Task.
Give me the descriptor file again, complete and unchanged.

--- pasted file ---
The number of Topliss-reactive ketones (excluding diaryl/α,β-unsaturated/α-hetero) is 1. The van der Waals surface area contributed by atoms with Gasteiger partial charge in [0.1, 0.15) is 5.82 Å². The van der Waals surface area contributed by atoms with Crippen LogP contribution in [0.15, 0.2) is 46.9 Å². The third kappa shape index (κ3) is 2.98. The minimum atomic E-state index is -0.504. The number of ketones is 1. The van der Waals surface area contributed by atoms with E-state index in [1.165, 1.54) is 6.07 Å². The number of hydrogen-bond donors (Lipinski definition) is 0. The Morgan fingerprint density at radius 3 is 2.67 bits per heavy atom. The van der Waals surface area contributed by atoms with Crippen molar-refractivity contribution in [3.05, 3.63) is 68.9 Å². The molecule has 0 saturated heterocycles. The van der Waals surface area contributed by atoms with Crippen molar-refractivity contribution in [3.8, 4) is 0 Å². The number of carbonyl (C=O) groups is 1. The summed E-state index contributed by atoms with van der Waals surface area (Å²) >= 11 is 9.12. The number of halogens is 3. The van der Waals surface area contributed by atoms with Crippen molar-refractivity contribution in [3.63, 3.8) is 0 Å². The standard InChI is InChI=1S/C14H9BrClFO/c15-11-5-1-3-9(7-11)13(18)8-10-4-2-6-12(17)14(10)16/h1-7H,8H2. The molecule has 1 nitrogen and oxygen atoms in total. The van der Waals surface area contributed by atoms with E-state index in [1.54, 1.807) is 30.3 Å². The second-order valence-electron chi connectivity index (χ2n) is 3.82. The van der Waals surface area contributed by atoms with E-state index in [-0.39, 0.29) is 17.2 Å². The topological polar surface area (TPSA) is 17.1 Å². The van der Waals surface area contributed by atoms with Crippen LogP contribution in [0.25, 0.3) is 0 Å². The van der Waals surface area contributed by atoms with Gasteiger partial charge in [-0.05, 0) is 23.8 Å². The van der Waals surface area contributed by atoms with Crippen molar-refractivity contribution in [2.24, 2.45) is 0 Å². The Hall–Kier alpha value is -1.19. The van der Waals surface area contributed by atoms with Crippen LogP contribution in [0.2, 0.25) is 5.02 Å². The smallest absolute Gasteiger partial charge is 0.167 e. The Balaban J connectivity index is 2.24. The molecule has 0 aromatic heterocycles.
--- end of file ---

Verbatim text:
The number of Topliss-reactive ketones (excluding diaryl/α,β-unsaturated/α-hetero) is 1. The van der Waals surface area contributed by atoms with Gasteiger partial charge in [0.1, 0.15) is 5.82 Å². The van der Waals surface area contributed by atoms with Crippen LogP contribution in [0.15, 0.2) is 46.9 Å². The third kappa shape index (κ3) is 2.98. The minimum atomic E-state index is -0.504. The number of ketones is 1. The van der Waals surface area contributed by atoms with E-state index in [1.165, 1.54) is 6.07 Å². The number of hydrogen-bond donors (Lipinski definition) is 0. The Morgan fingerprint density at radius 3 is 2.67 bits per heavy atom. The van der Waals surface area contributed by atoms with Crippen molar-refractivity contribution in [3.05, 3.63) is 68.9 Å². The molecule has 0 saturated heterocycles. The van der Waals surface area contributed by atoms with Crippen molar-refractivity contribution in [3.8, 4) is 0 Å². The number of carbonyl (C=O) groups is 1. The summed E-state index contributed by atoms with van der Waals surface area (Å²) >= 11 is 9.12. The number of halogens is 3. The van der Waals surface area contributed by atoms with Crippen molar-refractivity contribution in [3.63, 3.8) is 0 Å². The standard InChI is InChI=1S/C14H9BrClFO/c15-11-5-1-3-9(7-11)13(18)8-10-4-2-6-12(17)14(10)16/h1-7H,8H2. The molecule has 1 nitrogen and oxygen atoms in total. The van der Waals surface area contributed by atoms with E-state index in [1.54, 1.807) is 30.3 Å². The second-order valence-electron chi connectivity index (χ2n) is 3.82. The van der Waals surface area contributed by atoms with E-state index in [-0.39, 0.29) is 17.2 Å². The topological polar surface area (TPSA) is 17.1 Å². The van der Waals surface area contributed by atoms with Crippen LogP contribution in [0.25, 0.3) is 0 Å². The van der Waals surface area contributed by atoms with Gasteiger partial charge in [-0.05, 0) is 23.8 Å². The van der Waals surface area contributed by atoms with Crippen molar-refractivity contribution in [2.24, 2.45) is 0 Å². The Hall–Kier alpha value is -1.19. The van der Waals surface area contributed by atoms with Crippen LogP contribution in [0.2, 0.25) is 5.02 Å². The smallest absolute Gasteiger partial charge is 0.167 e. The Balaban J connectivity index is 2.24. The molecule has 0 aromatic heterocycles.